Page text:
The Real Reason Cracker Barrel Just Raised Their Prices

If you've been to a Cracker Barrel restaurant recently, you may have noticed your pecan pancakes or chicken n' dumplings are slightly pricier than usual. We promise you're not imagining things. According to Eat This, Not That!, the chain recently announced it had quietly begun implementing a 3% price increase across its menu at all locations. Allegedly, the reason for this isn't merely to make up for rising food prices (though meat costs are predicted to double this year) but rather, to cover an increase in labor costs. Given the current state of the restaurant industry, this news shouldn't come as a huge surprise to most. Over the past few months, many companies have reportedly struggled to attract and retain workers due to the unsustainable wages, long hours, and physically demanding work common in the industry (via Grub Street). At the same time, with many parts of the world reopening for indoor dining, the demand for restaurant service has increased. As a result, many companies have shifted toward increasing their base wages and offering additional benefits to ensure they have enough staff. One McDonald's location even went as far as to pay people to interview with them.

Currently, Cracker Barrel employs approximately 70,000 people across more than 40 different states, per the company website. Based on Payscale reports, the average starting wages range from $6.44 to $14 dollars per hour, depending on location. For reference, the federal minimum wage is currently $7.25 per hour. Though there's been no official statement as to how much the company plans to raise its wages, 2.8% of that 3% menu price increase is already in full effect (via Bloomberg).

With the price increase, Cracker Barrel hopes to do more for customers and employees

Though the price increase may be frustrating for some Cracker Barrel fans, the company seems determined to do everything possible to make it worth it for its customers. In June, the brand launched their Care It Forward initiative, a campaign with the goal to ease the anxieties of returning to a newly reopened world, all while "inspiring conversations of care" (via FSR Magazine). As part of the program, Cracker Barrel restaurant locations around the country are hosting live music performances (via Instagram), while also sharing positive messages on its social media channels. On top of that, last month the chained surprised some guests by giving them multiple $25 gift cards — one to use for their own meal, and one to use for hopefully "paying it forward" for another table if they wanted. As FSR Magazine reports, the chain says it will continue to offer guests these perks all summer.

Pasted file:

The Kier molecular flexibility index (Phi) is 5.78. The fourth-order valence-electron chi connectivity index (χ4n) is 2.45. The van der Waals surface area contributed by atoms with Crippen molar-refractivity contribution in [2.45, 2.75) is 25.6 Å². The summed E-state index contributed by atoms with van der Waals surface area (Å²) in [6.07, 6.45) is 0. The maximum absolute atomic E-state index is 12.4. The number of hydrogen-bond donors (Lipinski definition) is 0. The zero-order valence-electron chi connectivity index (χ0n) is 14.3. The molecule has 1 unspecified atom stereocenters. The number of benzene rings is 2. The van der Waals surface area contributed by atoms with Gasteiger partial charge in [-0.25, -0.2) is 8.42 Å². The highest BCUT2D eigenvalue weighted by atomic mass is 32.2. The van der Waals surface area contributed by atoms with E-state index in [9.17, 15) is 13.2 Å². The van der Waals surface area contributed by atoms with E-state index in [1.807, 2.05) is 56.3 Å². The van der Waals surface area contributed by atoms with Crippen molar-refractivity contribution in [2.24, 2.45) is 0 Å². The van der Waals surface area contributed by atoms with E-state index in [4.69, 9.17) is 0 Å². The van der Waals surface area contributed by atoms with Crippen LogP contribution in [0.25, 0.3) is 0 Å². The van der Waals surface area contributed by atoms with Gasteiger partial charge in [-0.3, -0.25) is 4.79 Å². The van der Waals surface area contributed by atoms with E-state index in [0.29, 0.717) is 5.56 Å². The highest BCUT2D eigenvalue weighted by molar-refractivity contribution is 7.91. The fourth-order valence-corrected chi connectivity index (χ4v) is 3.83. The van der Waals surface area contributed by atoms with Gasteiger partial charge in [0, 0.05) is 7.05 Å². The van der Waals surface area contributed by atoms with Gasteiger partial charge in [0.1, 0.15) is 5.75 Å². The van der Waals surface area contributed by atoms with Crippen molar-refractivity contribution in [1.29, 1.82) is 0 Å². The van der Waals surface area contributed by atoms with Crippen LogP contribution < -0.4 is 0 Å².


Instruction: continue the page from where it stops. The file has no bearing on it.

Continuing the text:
As for the staff, it seems Cracker Barrel plans to do more to improve its employee experience overall; not just through base wages. Per the Wall Street Journal, the company says it plans to invest this year in better POS technology in their restaurants, including adopting electronic pay systems for their tables. The hope is this will improve efficiency for wait staff, therefore allowing them to turn more tables and earn more money per shift. 

Cracker Barrel isn't the only company raising its prices

While it's commendable that Cracker Barrel is taking the initiative to pay its employees more and increase company morale, it's likely the new spike in prices will cause some raised eyebrows. For one, the restaurant chain recently denounced rumors that it was closing its doors for good by claiming it was doing as well now as it was pre-pandemic, which may lead some to question why there would be a need for more revenue to adequately compensate employees. 

Moreover, it's worth noting that Cracker Barrel isn't the first company to shift the blame for price increases on the demand for higher wages. Earlier this year, The New York Times reported that Chipotle executives attributed the 3 to 4% price hike on their burritos and bowls to accommodate demands for a $15 per hour minimum for its employees. The comments sparked a lot of controversy, with many members of the public (via Twitter) and journalists (via Refinery29) calling out the company for shifting the cost burden onto consumers while the CEO raked in a multi-million dollar raise for themselves. Given that only 50% of Cracker Barrel employees believe they are adequately compensated for their labor, per Indeed, and the fact that CEO Sandra B. Cochran rakes in a $7 million dollar salary according to estimates from, it's likely this news will lead to similar discussions among customers.